6. Flament D, Barbeyron T, Jam M, Potin P, Czjzek M, Kloareg B, Michel G (2007) Alpha-agarases define a new family of glycoside hydrolases, distinct from beta-agarase families. Appl Environ Microbiol 73(14):4691–4694.  https://doi.org/10.1128/AEM.00496-07 CrossRefPubMedPubMedCentralGoogle Scholar
  7. Ghosh A, Luis AS, Bras JL, Pathaw N, Chrungoo NK, Fontes CM, Goyal A (2013) Deciphering ligand specificity of a Clostridium thermocellum family 35 carbohydrate binding module (CtCBM35) for gluco- and galacto- substituted mannans and its calcium induced stability. PLoS One 8(12):e80415.  https://doi.org/10.1371/journal.pone.0080415 CrossRefPubMedPubMedCentralGoogle Scholar
  8. Han W, Cheng Y, Wang D, Wang S, Liu H, Gu J, Wu Z, Li F (2016) Biochemical characteristics and substrate degradation pattern of a novel exo-type beta-agarase from the polysaccharide-degrading marine bacterium Flammeovirga sp. strain MY04. Appl Environ Microbiol 82(16):4944–4954.  https://doi.org/10.1128/AEM.00393-16 CrossRefPubMedPubMedCentralGoogle Scholar
  9. Hatada Y, Ohta Y, Horikoshi K (2006) Hyperproduction and application of alpha-agarase to enzymatic enhancement of antioxidant activity of porphyran. J Agric Food Chem 54(26):9895–9900.  https://doi.org/10.1021/jf0613684 CrossRefPubMedGoogle Scholar
  10. Henshaw J, Horne-Bitschy A, van Bueren AL, Money VA, Bolam DN, Czjzek M, Ekborg NA, Weiner RM, Hutcheson SW, Davies GJ, Boraston AB, Gilbert HJ (2006) Family 6 carbohydrate binding modules in beta-agarases display exquisite selectivity for the non-reducing termini of agarose chains. J Biol Chem 281(25):17099–17107.  https://doi.org/10.1074/jbc.M600702200 CrossRefPubMedGoogle Scholar
  11. Hsu PH, Wei CH, Lu WJ, Shen F, Pan CL, Lin HT (2015) Extracellular production of a novel endo-beta-agarase AgaA from Pseudomonas vesicularis MA103 that cleaves agarose into neoagarotetraose and neoagarohexaose. Int J Mol Sci 16(3):5590–5603.  https://doi.org/10.3390/ijms16035590 CrossRefPubMedPubMedCentralGoogle Scholar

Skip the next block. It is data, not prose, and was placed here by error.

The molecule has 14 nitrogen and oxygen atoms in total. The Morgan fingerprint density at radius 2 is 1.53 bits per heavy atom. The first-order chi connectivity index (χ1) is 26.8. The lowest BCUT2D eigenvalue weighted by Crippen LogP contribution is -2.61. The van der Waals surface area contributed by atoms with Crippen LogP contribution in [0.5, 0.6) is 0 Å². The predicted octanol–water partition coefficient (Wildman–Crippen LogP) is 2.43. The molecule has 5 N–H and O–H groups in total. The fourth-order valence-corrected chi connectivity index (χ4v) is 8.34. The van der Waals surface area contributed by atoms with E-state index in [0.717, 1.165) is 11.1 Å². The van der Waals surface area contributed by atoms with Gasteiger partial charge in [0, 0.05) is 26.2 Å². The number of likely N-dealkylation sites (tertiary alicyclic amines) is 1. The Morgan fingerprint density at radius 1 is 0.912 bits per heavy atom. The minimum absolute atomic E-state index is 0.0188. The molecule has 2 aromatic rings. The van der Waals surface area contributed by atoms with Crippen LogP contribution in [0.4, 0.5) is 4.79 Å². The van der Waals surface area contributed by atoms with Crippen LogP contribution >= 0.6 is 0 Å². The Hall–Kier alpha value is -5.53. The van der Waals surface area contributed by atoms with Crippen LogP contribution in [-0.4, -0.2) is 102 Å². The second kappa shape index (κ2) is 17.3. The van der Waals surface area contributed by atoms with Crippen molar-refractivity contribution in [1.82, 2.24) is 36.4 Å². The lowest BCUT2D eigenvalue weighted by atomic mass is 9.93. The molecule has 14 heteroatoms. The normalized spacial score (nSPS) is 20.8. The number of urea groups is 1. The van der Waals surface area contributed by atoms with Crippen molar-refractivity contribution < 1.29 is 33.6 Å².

12. Jung S, Lee CR, Chi WJ, Bae CH, Hong SK (2017) Biochemical characterization of a novel cold-adapted GH39 beta-agarase, AgaJ9, from an agar-degrading marine bacterium Gayadomonas joobiniege G7. Appl Microbiol Biotechnol 101(5):1965–1974.  https://doi.org/10.1007/s00253-016-7951-4 CrossRefPubMedGoogle Scholar
  13. Kazlowski B, Pan CL, Ko YT (2008) Separation and quantification of neoagaro- and agaro-oligosaccharide products generated from agarose digestion by beta-agarase and HCl in liquid chromatography systems. Carbohydr Res 343(14):2443–2450.  https://doi.org/10.1016/j.carres.2008.06.019 CrossRefPubMedGoogle Scholar
  14. Lee CH, Kim HT, Yun EJ, Lee AR, Kim SR, Kim JH, Choi IG, Kim KH (2014) A novel agarolytic beta-galactosidase acts on agarooligosaccharides for complete hydrolysis of agarose into monomers. Appl Environ Microbiol 80(19):5965–5973.  https://doi.org/10.1128/AEM.01577-14 CrossRefPubMedPubMedCentralGoogle Scholar
  15. Li J, Han F, Lu X, Fu X, Ma C, Chu Y, Yu W (2007) A simple method of preparing diverse neoagaro-oligosaccharides with beta-agarase. Carbohydr Res 342(8):1030–1033.  https://doi.org/10.1016/j.carres.2007.02.008 CrossRefPubMedGoogle Scholar
  16. Li G, Sun M, Wu J, Ye M, Ge X, Wei W, Li H, Hu F (2015) Identification and biochemical characterization of a novel endo-type beta-agarase AgaW from Cohnella sp. strain LGH. Appl Microbiol Biotechnol 99(23):10019–10029.  https://doi.org/10.1007/s00253-015-6869-6 CrossRefPubMedGoogle Scholar
  17. Liu D, Xing P-C, Yu W-G, Lu X-Z (2013) Cloning of an new agarase gene using site-finding PCR. Progress Mod Biomed 18(1):6Google Scholar
  18. Ma C, Lu X, Shi C, Li J, Gu Y, Ma Y, Chu Y, Han F, Gong Q, Yu W (2007) Molecular cloning and characterization of a novel beta-agarase, AgaB, from marine Pseudoalteromonas sp. CY24. J Biol Chem 282(6):3747–3754.  https://doi.org/10.1074/jbc.M607888200 CrossRefPubMedGoogle Scholar